Tuesday, 7 July 2015

Pyrtle Spring in July

Mum and I went back to Pyrtle Spring today to see how it had changed since our last visit a month ago. You can read the story of the spring and it's place in my families history here . The first glimpse of the spring is always very special. It sits in a hollow with fields all around it and it's location is given away by the clump of trees that surround the edge of the spring.

It's always exciting to see whether there's any water in the spring, but it's been so dry this spring that I wasn't very hopeful there would be any. In fact it was bone dry in the bottom of the spring, not even a muddy puddle!

First thing we noticed was that many of the plants inside the spring were really tall, especially the nettles and willowherb. They were towering well above our heads and were much taller than you usually see them. That may be due to a combination of the damp conditions (there's water down there somewhere), fertilizer running off the fields into the spring and the shade from the trees all around the spring. It felt like we were walking through a jungle!

Willowherb and nettles were at least 6' tall
 (unless Mum has shrunk dramatically!)

Even the brooklime was getting on for 3' tall
The second thing we noticed was how few flowers were out. It seemed much more flowery in the spring, maybe that's because the trees are creating too much shade. It made up for it though in atmosphere, as it still felt like a very special place.
Horse chestnuts tower over the spring

The stream (if there was any water in the spring) that
leads away towards Culverton
We decided to have a look around the outside of the spring to see if we could find anything interesting. It's such a shame that all of the nettles that surrounded the outside of the spring had been cut down to the ground, as they're usually covered in mini-beasts. We looked in the edge of the fields and found ...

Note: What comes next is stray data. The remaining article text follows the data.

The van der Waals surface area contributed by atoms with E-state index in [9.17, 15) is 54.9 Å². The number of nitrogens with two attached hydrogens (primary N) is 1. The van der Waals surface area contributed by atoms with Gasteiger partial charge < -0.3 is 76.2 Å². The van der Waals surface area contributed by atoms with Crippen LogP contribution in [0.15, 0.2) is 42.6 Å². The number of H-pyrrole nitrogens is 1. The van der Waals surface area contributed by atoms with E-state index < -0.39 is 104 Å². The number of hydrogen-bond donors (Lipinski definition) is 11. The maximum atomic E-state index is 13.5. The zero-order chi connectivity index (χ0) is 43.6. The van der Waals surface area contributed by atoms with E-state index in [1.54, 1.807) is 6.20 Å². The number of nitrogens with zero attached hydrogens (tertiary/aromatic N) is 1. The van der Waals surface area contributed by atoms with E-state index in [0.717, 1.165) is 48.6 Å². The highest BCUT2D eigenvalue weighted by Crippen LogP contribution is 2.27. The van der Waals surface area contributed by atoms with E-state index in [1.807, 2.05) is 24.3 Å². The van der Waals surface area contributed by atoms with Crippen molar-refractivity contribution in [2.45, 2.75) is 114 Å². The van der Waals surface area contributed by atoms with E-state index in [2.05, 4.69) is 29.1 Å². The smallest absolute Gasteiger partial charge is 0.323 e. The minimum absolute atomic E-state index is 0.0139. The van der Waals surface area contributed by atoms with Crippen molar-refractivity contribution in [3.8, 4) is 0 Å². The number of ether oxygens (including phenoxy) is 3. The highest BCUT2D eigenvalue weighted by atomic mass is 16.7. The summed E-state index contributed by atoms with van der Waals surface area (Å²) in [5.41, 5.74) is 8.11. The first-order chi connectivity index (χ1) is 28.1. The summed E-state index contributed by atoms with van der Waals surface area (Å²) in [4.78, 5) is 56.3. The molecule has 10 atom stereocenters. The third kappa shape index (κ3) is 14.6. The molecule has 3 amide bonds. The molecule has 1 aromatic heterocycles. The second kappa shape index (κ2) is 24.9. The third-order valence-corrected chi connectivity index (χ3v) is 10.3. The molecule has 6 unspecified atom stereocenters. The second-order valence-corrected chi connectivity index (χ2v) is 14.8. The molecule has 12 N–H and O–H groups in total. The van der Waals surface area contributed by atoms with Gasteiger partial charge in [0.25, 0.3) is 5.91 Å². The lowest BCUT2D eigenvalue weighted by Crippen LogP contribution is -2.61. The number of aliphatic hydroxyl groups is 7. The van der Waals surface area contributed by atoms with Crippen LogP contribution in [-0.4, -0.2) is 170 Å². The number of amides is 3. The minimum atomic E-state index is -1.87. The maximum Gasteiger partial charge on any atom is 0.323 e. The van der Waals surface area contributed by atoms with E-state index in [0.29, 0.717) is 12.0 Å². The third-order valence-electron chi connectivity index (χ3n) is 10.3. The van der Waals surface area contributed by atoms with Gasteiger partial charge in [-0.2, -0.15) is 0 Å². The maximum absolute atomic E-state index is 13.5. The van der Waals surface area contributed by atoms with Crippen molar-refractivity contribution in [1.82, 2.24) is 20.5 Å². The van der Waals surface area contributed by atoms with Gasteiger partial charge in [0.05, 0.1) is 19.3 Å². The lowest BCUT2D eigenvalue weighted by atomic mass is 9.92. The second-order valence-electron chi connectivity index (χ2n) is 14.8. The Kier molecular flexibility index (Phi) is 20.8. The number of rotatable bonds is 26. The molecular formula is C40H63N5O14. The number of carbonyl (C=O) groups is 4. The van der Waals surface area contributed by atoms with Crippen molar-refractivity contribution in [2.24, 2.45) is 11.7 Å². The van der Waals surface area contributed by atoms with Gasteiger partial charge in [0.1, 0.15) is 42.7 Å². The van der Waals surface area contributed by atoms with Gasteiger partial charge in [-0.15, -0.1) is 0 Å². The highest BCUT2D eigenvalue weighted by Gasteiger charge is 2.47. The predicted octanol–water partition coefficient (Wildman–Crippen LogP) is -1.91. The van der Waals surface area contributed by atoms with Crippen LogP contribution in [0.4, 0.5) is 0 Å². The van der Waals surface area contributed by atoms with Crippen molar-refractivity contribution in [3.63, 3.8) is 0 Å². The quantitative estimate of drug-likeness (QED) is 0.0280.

One stem of rape completely covered in aphids - it looked like coral

Bindweed (or Jenny-pop-out-of-bed as Mum calls it) was attracting lots of
different hoverflies - I think this one is a long hoverfly

Small whites were enjoying the bramble flowers

Wild chamomile

Poppies growing in amongst the crops with a marmalade hoverfly and lots
of pollen beetles

We saw several small tortoiseshells
I've felt for a while that there aren't very many spiky black caterpillars around on the nettles this year. Usually we see massive groups of small tortoiseshell or peacock caterpillars, but I haven't seen any of those yet. Just as we were getting a bit gloomy, we found a patch of nettles that hadn't been cut down and there were several large peacock caterpillars feeding on them. Feels like a bit of a relief, but I'm still a bit worried that there just don't seem to be enough around!
peacock caterpillar

We walked back along the side of a field. The bindweed was in flower and each one seemed to have a single flower beetle sat in it. They're lovely shiny little beetles, also called fat-legged beetles for fairly obvious reasons.

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